Thick fog lay over Walden pond, lazy and unwilling to break apart, no different than the thick clouds blanketing the sky. Few birds sang even though it was mid morning, but so everything was so grey that the animals were just starting to wake up. My parents and I walked along the side path that lead us from the Walden Swimming Resort building to Henry David Thoreau's cabin site, taking note of how picturesque Walden really was. Water like glass, almost no sound but nature's whispers.
School children had left educational signs along the path, showing what turns the Maple trees red, and why some trees stay green.
Strolling, listening, absorbing, we took our time.
Upon reaching the cabin site, we heard teenage voices in the distance. There wasn't much time before the old home would be over run by quick energy. We were slow, on the other hand, like him, and we took our time trying to feel what he felt. What Henry felt.
Large stones rose behind a brown sign, similar to those you see in national parks with the words carved deeply in sans serif white, which read: "I went to the woods because I wished to live deliberately, to front only the essential facts of life, and see if I could not learn what it had to teach, and not, when I came to die, discover that I had not lived."
Standing still, I breathed in truth and longing as I whispered the quote aloud to myself. We all want the woods, we all want the solitude. Or some are afraid of it, perhaps? I know I used to be. But setting foot on Thoreau's humble cabin site reinforced my own calling to simplify simplify simplify. What was I doing, running around all day checking off my "to-do" list? And for what? For some paycheck so that I could feel safe?
It's about what makes us feel truly safe. It's about that that. And I know this is not singular, we all need to feel safe.
I imagined Henry (I like to call him by his first name), building his cabin joyfully with a couple friends. I imagined him taking long walks around Walden to see his favorite trees, and maybe even planting some seeds along the way since the lumber lot had been well used at that point in time. I imagined him making soups and beans, and walking into town every week to see a friend or to buy a few supplies, like ink and paper. I imagined him self sufficient, spending hours taking care and preparing for weather, but also spending hours observing.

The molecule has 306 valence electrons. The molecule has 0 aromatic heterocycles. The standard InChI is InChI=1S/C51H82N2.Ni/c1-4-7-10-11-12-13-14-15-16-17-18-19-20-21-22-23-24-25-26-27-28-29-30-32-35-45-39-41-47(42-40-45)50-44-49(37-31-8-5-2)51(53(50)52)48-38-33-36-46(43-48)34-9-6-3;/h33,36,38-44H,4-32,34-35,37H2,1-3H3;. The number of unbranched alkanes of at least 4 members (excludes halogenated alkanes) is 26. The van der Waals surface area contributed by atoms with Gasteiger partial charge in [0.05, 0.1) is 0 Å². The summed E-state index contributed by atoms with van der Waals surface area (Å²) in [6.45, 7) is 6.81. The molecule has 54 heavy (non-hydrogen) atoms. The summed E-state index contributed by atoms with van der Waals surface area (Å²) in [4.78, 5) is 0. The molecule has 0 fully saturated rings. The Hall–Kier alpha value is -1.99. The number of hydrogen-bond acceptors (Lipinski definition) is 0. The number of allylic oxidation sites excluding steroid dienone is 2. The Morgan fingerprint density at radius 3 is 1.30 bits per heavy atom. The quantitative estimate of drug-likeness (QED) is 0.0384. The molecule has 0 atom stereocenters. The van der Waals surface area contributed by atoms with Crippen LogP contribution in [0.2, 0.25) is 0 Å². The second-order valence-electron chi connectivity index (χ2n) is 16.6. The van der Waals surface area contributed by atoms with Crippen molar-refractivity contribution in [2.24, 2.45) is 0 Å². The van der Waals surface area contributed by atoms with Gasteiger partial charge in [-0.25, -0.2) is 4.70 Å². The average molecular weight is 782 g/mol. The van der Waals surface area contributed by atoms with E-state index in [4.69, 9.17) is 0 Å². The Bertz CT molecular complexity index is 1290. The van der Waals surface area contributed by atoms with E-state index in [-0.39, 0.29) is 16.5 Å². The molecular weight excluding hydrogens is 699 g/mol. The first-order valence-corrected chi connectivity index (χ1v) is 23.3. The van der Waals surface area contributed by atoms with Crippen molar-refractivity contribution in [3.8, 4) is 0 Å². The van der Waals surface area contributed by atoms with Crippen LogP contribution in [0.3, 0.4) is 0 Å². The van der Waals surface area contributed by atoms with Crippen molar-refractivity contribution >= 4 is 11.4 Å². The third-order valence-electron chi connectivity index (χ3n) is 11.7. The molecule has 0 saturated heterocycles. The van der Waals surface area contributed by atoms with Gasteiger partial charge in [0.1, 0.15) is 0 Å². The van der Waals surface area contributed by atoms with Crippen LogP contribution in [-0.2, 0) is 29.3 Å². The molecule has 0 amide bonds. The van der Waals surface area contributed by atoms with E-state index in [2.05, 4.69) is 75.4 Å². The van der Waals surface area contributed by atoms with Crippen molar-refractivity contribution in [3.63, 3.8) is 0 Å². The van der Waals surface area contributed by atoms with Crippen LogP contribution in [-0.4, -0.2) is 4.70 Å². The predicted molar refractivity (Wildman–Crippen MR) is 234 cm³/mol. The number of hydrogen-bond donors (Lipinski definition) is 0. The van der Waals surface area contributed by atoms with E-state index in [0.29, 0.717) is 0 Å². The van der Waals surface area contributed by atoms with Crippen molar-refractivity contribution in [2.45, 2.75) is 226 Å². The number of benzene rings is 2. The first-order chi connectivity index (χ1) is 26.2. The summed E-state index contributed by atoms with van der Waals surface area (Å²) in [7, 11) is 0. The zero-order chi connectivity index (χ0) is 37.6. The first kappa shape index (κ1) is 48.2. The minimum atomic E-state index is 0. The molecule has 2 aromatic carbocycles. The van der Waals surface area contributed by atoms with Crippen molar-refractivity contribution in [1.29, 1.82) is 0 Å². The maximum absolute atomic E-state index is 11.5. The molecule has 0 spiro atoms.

High schoolers appeared between the trees, jogging and scrambling toward us with their agenda to learn details of a man who they were most likely reading about in class. Did they understand his message? Did they feel the necessity of his solitude? They were chattering about text messaged and plans after school so I couldn't be sure.
My Mom and I started walking back along the same path, my father splitting from us and taking the 1.5 miles around the rest of the pond. If he didn't do this, he'd be dwelling in regret for days.
Mom and I walked in silence a bit and also shared thoughts about Walden pond. Sacred and soft, we shared a special time, just Mom and me.
I had not read Henry Thoreau's work before visiting Walden, but I'd heard his tale. I wanted to buy some of his books, so we headed to the gift shop and waited for my Dad while we perused trinkets. There was a video about Walden, well directed and quite moving, and some displays of Thoreau's journals and scientific findings so visitors could understand more about the ecology of Walden pond, just as Thoreau did. Oh how I want that deliberation. At least his writings I could take with me.
Leaving Walden, my parents and I drove back toward the main highway, knowing we caught a special glimpse into life beyond the potent layers of society: achievment, institutions, productivity. We saw into a young man's intention and presence, his strong will to moderate his life according to his soul's wishes. Walden gave him this opportunity, and in turn, he gave it to us.
Where is your Walden?